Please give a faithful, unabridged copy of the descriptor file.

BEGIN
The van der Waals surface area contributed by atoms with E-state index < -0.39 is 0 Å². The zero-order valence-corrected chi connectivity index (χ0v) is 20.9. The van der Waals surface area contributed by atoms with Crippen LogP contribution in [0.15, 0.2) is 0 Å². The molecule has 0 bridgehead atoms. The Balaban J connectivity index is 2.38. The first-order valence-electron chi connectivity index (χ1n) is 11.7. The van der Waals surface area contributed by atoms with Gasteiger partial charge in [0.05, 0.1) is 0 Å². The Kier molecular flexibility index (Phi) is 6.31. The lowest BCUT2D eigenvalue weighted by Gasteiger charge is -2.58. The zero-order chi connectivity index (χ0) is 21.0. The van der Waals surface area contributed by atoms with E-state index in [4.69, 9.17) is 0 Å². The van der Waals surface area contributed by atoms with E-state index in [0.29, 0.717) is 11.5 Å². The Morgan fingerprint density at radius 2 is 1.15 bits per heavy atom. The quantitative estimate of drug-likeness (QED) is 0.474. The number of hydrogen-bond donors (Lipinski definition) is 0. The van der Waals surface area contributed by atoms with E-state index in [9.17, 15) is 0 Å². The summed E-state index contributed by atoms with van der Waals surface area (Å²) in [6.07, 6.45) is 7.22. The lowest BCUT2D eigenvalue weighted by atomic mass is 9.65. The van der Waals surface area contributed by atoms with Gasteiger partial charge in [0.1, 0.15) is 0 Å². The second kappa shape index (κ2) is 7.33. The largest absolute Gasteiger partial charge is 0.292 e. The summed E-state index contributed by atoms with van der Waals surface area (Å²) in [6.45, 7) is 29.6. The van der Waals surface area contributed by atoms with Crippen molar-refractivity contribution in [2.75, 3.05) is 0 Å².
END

The van der Waals surface area contributed by atoms with E-state index < -0.39 is 0 Å². The zero-order valence-corrected chi connectivity index (χ0v) is 20.9. The van der Waals surface area contributed by atoms with Crippen LogP contribution in [0.15, 0.2) is 0 Å². The molecule has 0 bridgehead atoms. The Balaban J connectivity index is 2.38. The first-order valence-electron chi connectivity index (χ1n) is 11.7. The van der Waals surface area contributed by atoms with Gasteiger partial charge in [0.05, 0.1) is 0 Å². The Kier molecular flexibility index (Phi) is 6.31. The lowest BCUT2D eigenvalue weighted by Gasteiger charge is -2.58. The zero-order chi connectivity index (χ0) is 21.0. The van der Waals surface area contributed by atoms with E-state index in [4.69, 9.17) is 0 Å². The van der Waals surface area contributed by atoms with E-state index in [0.29, 0.717) is 11.5 Å². The Morgan fingerprint density at radius 2 is 1.15 bits per heavy atom. The quantitative estimate of drug-likeness (QED) is 0.474. The number of hydrogen-bond donors (Lipinski definition) is 0. The van der Waals surface area contributed by atoms with E-state index in [9.17, 15) is 0 Å². The summed E-state index contributed by atoms with van der Waals surface area (Å²) in [6.07, 6.45) is 7.22. The lowest BCUT2D eigenvalue weighted by atomic mass is 9.65. The van der Waals surface area contributed by atoms with Gasteiger partial charge in [0.1, 0.15) is 0 Å². The second kappa shape index (κ2) is 7.33. The largest absolute Gasteiger partial charge is 0.292 e. The summed E-state index contributed by atoms with van der Waals surface area (Å²) in [6.45, 7) is 29.6. The van der Waals surface area contributed by atoms with Crippen molar-refractivity contribution in [2.75, 3.05) is 0 Å².